One such gift was a pair of roller skates—a pair each for the three of them. One night as they are playing around the apartment—in their roller skates—John gets Mr. Pignati to chase him, causing the older man to over-exert himself. The Pigman has a heart attack and is taken to the hospital.
In the meantime, John and Lorraine spend their time at the Pigman’s apartment, having promised to take care of it while he was gone. It’s during that time, rummaging around in Mr. Pignati’s (and Conchetta’s) belongings that they discover Conchetta is actually dead.
Knowing that Mr. Pignati might be coming home the next day and that they won’t have the house to themselves anymore, John decides to throw a small party. But word of the party spreads around until the apartment is so full things are getting out of hand. In the end, one really jerky delinquent shows up and actually tries to steal from Mr. Pignati. He and John get into a fight, but still worse, Mr. Pignati shows up unannounced. The police are called to escort John and Lorraine to their homes.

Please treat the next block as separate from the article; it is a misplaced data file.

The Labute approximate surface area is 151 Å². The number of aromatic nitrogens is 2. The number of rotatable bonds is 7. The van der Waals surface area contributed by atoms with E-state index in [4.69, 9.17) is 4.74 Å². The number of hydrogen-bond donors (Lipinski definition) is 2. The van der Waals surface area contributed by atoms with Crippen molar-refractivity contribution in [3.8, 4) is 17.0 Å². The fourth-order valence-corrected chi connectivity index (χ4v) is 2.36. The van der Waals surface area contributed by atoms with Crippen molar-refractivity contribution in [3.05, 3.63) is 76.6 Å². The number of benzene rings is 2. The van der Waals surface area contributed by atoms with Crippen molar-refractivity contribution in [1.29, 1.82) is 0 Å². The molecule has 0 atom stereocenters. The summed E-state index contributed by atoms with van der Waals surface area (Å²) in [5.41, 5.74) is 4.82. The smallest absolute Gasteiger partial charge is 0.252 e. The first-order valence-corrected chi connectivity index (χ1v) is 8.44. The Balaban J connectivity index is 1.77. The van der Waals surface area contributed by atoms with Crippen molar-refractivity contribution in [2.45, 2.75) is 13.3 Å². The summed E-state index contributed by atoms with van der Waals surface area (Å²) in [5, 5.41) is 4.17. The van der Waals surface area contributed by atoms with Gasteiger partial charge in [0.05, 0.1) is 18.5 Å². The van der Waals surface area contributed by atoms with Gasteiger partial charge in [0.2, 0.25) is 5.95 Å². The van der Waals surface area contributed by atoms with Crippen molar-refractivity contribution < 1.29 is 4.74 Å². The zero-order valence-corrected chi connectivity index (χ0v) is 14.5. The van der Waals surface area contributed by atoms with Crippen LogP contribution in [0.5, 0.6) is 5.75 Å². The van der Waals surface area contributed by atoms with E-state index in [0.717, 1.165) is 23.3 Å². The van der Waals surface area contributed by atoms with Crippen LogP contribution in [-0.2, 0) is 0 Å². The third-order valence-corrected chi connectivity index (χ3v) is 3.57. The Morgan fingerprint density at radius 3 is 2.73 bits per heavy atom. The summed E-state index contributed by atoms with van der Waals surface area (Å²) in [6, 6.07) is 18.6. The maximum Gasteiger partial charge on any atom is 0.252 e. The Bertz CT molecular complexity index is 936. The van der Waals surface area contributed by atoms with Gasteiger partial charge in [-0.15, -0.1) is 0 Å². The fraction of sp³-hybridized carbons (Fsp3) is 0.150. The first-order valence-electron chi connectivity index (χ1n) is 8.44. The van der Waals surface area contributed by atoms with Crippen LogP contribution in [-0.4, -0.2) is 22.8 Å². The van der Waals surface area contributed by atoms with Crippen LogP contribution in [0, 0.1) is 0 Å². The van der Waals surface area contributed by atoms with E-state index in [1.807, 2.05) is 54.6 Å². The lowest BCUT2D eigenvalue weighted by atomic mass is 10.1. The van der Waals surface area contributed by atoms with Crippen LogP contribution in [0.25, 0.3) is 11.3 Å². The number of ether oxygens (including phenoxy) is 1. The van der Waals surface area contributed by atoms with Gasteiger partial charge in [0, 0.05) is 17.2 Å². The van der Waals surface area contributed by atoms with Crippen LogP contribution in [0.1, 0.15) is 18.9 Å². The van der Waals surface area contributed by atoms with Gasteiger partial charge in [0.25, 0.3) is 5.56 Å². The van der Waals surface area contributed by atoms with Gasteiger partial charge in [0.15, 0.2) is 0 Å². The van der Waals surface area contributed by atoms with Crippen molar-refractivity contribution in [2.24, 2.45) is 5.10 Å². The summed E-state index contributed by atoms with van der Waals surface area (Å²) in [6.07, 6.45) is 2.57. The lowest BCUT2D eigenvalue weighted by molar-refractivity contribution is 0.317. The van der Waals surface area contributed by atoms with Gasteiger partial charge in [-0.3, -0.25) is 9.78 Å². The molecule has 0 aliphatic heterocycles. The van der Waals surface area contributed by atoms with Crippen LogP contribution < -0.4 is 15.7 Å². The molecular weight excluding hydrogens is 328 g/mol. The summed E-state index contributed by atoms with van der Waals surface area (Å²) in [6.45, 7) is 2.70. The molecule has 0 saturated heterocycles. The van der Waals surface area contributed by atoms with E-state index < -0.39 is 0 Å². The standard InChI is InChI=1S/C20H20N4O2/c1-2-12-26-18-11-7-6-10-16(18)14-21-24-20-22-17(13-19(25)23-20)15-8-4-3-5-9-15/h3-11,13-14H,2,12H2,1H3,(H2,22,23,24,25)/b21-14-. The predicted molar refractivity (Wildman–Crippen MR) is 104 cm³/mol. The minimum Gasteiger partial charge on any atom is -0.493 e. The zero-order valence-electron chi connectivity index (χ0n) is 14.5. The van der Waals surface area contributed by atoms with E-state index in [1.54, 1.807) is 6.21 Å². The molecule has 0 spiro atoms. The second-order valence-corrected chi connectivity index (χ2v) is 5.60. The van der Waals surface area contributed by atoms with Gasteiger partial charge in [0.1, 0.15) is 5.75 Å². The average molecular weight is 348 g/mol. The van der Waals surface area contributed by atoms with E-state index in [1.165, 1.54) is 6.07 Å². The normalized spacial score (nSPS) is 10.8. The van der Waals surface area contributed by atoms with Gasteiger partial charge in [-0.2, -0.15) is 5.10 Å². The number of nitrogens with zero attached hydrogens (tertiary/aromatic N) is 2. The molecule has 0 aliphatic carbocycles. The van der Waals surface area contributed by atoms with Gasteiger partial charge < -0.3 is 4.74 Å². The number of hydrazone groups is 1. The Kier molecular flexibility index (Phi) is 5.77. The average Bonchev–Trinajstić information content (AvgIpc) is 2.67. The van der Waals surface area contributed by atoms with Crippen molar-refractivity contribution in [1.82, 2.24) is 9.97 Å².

When things have blown over a little, John and Lorraine convince Mr. Pignati to go back to the zoo with them, like old times. But when they get there, they discover that Bobo, the ape, has died. This sends Mr. Pignati over the edge and he suffers another heart attack—this one being fatal. They leave him there in the monkey house to be found by passersby because they don’t want to get into more trouble.